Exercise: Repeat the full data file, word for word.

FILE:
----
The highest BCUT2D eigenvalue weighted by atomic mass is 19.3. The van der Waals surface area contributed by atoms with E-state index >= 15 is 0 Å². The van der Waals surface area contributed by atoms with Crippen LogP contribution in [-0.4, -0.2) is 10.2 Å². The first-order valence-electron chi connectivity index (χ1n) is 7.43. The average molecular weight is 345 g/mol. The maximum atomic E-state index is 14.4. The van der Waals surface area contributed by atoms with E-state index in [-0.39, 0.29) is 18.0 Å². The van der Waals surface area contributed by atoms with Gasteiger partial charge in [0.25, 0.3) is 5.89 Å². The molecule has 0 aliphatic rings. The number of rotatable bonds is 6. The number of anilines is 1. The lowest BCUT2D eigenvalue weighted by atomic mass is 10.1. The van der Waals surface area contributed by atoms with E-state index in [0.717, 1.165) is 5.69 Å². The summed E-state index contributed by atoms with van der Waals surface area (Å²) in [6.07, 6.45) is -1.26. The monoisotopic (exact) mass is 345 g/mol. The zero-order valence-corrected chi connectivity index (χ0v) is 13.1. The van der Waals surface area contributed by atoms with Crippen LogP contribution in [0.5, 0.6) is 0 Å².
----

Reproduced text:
The highest BCUT2D eigenvalue weighted by atomic mass is 19.3. The van der Waals surface area contributed by atoms with E-state index >= 15 is 0 Å². The van der Waals surface area contributed by atoms with Crippen LogP contribution in [-0.4, -0.2) is 10.2 Å². The first-order valence-electron chi connectivity index (χ1n) is 7.43. The average molecular weight is 345 g/mol. The maximum atomic E-state index is 14.4. The van der Waals surface area contributed by atoms with E-state index in [-0.39, 0.29) is 18.0 Å². The van der Waals surface area contributed by atoms with Gasteiger partial charge in [0.25, 0.3) is 5.89 Å². The molecule has 0 aliphatic rings. The number of rotatable bonds is 6. The number of anilines is 1. The lowest BCUT2D eigenvalue weighted by atomic mass is 10.1. The van der Waals surface area contributed by atoms with E-state index in [0.717, 1.165) is 5.69 Å². The summed E-state index contributed by atoms with van der Waals surface area (Å²) in [6.07, 6.45) is -1.26. The monoisotopic (exact) mass is 345 g/mol. The zero-order valence-corrected chi connectivity index (χ0v) is 13.1. The van der Waals surface area contributed by atoms with Crippen LogP contribution in [0.5, 0.6) is 0 Å².